Historic Sites of Manitoba: Cleland Block (705-707 Main Street, Winnipeg)
Located on the east side of Main Street in Winnipeg, measuring 19 feet wide by 120 feet deep, this three-storey structure was designed by James McDiarmid for owner David Cleland. Primary construction in 1901 was undertaken by James and his brother John “Jack” McDiarmid (operating as J. & J. McDiarmid) with masonry and bricklaying subcontracted to the Alsip Brothers, and was completed at a cost of about $10,000. In early 1902, a metal-clad frame stable measuring 12 feet by 20 feet was added to the rear of the two-storey structure, with McDiarmid again handling design and construction.
David Cleland was born at Scotland on 17 March 1864 and immigrated to Canada in 1895. He was involved with the sale of alcohol in Winnipeg and was appointed buying agent (1896) for the Scotland-based provisioning partnership of Telfer & Huey. Upon completion of his warehouse in 1901, he lived in the basement and ran a liquor wholesale operation from the main floor.
On 13 December 1903, his warehouse was largely wrecked by fire, with $13,000 in total losses, mostly offset with $10,000 in insurance. Once rebuilt in 1904, Cleland resumed his liquor distrubution business on the main floor. In 1905, he rented the main floor to fellow liquor merchant Joseph Carey, operating as Carey & Company, and took his business venture west, having secured an exclusivity zone to sell alcohol at Indian Head, Saskatchewan.
Around that same time, the upper two floors of the Winnipeg building were converted into apartments suites, with eight on the second level and eight more on the third level, the latter being increased to ten around 1910. Around April 1907, Cleland sold the premises to John Rickard Clements and returned to his native Scotland.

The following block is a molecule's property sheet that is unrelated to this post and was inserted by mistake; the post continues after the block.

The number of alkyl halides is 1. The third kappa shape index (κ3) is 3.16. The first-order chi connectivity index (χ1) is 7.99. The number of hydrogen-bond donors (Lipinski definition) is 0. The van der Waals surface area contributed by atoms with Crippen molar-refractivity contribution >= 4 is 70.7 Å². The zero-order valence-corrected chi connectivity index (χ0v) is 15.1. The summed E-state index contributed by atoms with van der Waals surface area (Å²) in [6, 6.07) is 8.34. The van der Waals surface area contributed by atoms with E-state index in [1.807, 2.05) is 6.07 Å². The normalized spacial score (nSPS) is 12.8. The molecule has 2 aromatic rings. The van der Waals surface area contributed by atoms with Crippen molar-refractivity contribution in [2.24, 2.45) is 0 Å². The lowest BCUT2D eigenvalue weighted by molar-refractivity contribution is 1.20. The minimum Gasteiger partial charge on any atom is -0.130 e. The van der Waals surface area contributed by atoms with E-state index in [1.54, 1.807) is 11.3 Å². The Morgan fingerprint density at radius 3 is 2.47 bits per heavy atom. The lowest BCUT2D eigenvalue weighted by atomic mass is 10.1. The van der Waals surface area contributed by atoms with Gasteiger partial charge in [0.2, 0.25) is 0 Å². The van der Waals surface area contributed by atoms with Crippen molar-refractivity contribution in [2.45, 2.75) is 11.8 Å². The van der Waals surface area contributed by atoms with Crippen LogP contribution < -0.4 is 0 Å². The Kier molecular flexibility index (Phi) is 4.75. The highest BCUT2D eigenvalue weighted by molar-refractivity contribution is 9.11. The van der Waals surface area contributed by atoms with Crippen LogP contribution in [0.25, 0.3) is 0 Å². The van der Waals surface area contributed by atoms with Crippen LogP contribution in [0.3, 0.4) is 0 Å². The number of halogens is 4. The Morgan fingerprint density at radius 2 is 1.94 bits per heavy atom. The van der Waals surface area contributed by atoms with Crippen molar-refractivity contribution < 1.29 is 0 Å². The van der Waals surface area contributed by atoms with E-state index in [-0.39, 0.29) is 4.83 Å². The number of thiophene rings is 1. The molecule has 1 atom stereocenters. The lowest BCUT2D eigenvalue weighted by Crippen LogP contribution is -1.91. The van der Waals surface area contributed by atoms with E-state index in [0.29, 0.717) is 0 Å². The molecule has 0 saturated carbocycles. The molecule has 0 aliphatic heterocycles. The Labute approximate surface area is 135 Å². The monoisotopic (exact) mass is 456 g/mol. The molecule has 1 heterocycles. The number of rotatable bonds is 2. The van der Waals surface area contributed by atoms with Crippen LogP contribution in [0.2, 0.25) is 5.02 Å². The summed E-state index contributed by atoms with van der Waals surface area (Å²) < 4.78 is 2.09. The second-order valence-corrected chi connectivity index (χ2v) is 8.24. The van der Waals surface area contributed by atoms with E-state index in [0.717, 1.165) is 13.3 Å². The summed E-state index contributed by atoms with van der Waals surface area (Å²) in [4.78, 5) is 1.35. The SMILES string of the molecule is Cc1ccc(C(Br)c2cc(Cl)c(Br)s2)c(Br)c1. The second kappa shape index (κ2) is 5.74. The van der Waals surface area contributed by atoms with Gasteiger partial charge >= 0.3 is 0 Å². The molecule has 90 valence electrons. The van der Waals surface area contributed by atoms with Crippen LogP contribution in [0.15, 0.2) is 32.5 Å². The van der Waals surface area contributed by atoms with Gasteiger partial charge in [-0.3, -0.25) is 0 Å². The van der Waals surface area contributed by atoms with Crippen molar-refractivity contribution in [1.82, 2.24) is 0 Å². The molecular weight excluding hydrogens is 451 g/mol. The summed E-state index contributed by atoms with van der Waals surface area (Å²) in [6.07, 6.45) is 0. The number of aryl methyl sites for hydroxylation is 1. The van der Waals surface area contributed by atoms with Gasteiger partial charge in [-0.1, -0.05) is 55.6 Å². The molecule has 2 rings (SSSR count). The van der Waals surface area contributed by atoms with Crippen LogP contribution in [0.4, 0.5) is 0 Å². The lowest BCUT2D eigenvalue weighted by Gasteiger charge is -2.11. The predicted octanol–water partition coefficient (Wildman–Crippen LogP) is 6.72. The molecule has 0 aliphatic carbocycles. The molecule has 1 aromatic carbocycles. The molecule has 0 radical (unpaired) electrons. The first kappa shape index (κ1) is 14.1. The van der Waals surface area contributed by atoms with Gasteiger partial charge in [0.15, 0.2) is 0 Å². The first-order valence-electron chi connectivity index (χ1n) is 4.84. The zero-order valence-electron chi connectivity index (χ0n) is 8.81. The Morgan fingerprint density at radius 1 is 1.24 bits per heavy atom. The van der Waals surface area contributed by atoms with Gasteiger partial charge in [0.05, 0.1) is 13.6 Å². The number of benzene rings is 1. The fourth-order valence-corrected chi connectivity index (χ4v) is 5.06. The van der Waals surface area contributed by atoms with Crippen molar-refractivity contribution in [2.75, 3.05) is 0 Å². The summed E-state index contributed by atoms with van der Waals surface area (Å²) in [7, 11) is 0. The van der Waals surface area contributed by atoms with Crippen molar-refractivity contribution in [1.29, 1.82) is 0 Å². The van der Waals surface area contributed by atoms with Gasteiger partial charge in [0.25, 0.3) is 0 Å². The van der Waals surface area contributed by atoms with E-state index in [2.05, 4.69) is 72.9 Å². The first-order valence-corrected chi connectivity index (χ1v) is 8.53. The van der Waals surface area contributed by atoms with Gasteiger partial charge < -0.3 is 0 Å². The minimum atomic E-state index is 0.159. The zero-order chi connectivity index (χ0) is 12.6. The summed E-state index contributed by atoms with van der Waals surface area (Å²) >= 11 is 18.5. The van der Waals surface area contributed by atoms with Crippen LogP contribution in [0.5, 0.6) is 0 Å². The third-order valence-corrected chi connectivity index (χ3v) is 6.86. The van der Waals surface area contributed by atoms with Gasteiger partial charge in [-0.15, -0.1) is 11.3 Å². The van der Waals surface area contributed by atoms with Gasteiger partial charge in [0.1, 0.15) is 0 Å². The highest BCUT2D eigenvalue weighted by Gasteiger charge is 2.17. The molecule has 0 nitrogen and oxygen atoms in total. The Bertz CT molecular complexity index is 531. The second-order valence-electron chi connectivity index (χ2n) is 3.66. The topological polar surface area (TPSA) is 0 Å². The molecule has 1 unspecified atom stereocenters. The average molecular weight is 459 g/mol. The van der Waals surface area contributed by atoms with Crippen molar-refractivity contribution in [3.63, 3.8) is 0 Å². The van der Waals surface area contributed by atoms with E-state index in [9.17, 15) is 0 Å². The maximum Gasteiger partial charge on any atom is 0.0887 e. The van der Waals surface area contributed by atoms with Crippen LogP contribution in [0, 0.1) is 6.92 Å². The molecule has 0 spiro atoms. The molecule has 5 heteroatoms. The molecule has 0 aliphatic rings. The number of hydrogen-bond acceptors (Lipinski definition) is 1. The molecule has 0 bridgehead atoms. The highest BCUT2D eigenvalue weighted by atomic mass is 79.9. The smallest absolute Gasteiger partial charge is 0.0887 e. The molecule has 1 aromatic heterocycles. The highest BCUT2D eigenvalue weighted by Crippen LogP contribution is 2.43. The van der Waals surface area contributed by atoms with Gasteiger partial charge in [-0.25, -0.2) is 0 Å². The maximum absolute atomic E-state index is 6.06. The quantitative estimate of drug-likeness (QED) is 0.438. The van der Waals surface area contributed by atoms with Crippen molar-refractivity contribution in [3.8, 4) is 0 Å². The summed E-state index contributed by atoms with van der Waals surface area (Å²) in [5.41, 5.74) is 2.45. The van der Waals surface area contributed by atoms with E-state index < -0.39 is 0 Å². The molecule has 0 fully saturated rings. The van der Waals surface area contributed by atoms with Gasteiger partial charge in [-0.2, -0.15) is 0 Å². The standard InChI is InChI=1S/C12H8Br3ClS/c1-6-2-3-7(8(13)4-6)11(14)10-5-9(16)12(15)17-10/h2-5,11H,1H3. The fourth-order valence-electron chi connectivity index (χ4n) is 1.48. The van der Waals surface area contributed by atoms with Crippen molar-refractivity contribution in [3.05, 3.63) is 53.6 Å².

The Cleland Block remained at the site into the 1960s, by which time it no longer contained any residential suites, with its three floors being used for commercial or industrial purposes. The building was demolished in 1998 to make way for the Thunderbird House.
City of Winnipeg Building Permit 450/1901, City of Winnipeg Archives.
City of Winnipeg Building Permit 7/1902, City of Winnipeg Archives.
1901 Canada census, Automated Genealogy.
“Cleland Block gutted by fire,” Manitoba Free Press, 14 December 1903, page 1.
“Diary of year 1903,” Winnipeg Daily Tribune, 19 December 1903, page 28.
“Local notes [A young lad of 13 ...],” Manitoba Free Press, 15 February 1904, page 10.
“St. David's invalid port [ad],” Manitoba Free Press, 26 July 1904, page 6.
“St. David's Canadian wines [ad],” Manitoba Free Press, 4 August 1904, page 3.
“Will have monopoly,” Winnipeg Tribune, 28 July 1905, page 6.
“Farewell presentation,” Manitoba Free Press, 2 September 1905, page 7.
“Liquor stock damaged,” Winnipeg Tribune, 14 February 1906, page 1.
“Winnipeg 10 years ago [19 June 1896],” Winnipeg Tribune, 19 June 1906, page 10.
“Cleland Block sold,” Winnipeg Tribune, 15 April 1907, page 12.
Charles E. Goad Company fonds, Fire Insurance Plans of the City of Winnipeg - Volume 1 - Sheet 9 - revised August 1906, Library and Archives Canada.
Charles E. Goad Company fonds, Fire Insurance Plans of the City of Winnipeg - Volume 1 - Sheet 9 - Revised May 1914, Library and Archives Canada.
1997-2000 The Years Past: Report of the City of Winnipeg Historical Buildings Committee, City of Winnipeg, 2000.
Henderson’s Winnipeg and Brandon Directories, Peel’s Prairie Provinces, University of Alberta Libraries.
Preparation of this page was supported, in part, by the Gail Parvin Hammerquist Fund of the City of Winnipeg.
We thank Gordon Goldsborough for providing additional information used here.
This page was prepared by Nathan Kramer.
Page revised: 20 February 2023